Trade and Industry Secretary Alfredo E. Pascual said local producers will not only be given the token “margin of preference” but a “first crack” in government procurements as agencies will be required to source locally available supplies.
Pascual said this as DTI is set to launch in the next few months the still unnamed e-commerce platform for all local micro small and medium enterprises (MSMEs) from which government agencies must source their supplies.
Pascual explained that the planned e-commerce platform will be differentiated from other similar platforms through some unique features such as the e-catalogue and credit facility.
The e-catalogue is a directory of products and services available from local producers and their prices.
“If available from local producers, they (government entities) must buy,” he said noting that the current system only ensures “margin of preference” during bidding for local producers.
Pascual stressed that local producers will not just be afforded “margin of preference” in government procurement but government agencies will be mandated to buy locally available supplies from the DTI e-commerce platform.
“This is a sure way of government helping develop MSMEs as government is the biggest procurer in the Philippines,” he pointed out.
As prices are also published, he said “there is no opportunity for under the table deals and hopefully cut out corruption.”
Although the e-commerce platform is still a government instrumentality or owned by the government via the National Development Co. (NDC), the DTI-investment arm, Pascual said it will not be run by the government but by a private corporation to ensure it will not be affected by changes in political leadership.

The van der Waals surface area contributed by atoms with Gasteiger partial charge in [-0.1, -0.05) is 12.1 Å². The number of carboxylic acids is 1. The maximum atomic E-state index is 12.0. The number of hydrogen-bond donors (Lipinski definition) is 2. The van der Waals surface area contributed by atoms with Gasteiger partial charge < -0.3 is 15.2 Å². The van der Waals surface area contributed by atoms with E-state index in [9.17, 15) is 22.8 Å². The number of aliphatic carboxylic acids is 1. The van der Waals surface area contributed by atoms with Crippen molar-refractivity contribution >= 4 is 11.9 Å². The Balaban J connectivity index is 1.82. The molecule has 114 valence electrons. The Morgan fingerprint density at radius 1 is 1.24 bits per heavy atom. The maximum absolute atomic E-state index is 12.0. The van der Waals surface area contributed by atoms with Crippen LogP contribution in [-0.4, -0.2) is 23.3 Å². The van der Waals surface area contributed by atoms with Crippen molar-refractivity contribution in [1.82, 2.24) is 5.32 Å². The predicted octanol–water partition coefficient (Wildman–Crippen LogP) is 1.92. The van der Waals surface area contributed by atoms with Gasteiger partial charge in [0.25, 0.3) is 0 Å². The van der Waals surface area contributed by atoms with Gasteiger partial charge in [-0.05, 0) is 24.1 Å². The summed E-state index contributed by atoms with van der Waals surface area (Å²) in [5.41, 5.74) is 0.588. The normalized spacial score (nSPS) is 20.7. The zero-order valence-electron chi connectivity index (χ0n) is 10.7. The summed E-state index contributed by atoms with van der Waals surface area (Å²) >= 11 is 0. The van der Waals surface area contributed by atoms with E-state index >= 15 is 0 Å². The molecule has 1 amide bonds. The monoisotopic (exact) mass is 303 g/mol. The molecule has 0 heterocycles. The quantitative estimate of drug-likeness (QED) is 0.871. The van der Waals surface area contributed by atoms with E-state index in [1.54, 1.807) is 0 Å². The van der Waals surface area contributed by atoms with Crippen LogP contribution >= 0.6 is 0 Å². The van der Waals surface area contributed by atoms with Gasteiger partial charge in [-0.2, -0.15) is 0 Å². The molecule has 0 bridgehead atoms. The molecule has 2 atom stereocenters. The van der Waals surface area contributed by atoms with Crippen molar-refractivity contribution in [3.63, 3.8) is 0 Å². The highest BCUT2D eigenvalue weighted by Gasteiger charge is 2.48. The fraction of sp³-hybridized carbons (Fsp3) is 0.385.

On the credit facility feature, Pascual said that data of participants can be digitized and processed through AI to assess the credit standing of a merchant based on sales or procurement. The participant can use his credit score to justify his credit worthiness when he applies for financing from the credit facility.
Pascual further explained that the planned government e-commerce platform will not compete or replace existing commercial platforms, but rather a vehicle or mechanism to help MSMEs participate in the digital economy.
The platform will have learning component for MSMEs and it will be their staging point to digitize and in setting up digital storefront because this has a national scope that they can grow further.
“The e-commerce platform we’re setting up is a vehicle to help MSMEs for the digital economy,” he pointed out. This means educating the MSMEs into digitalization so there is a “learning component” like understanding digital payment system. He noted that the exposure of MSMEs is still small.
Thus, he emphasized the importance to help MSMEs upsize, upskill, and upscale so they can move up from being micro to small, to medium, and eventually become large enterprises. The platform is especially helpful for MSMEs in regions that are lagging behind, he said.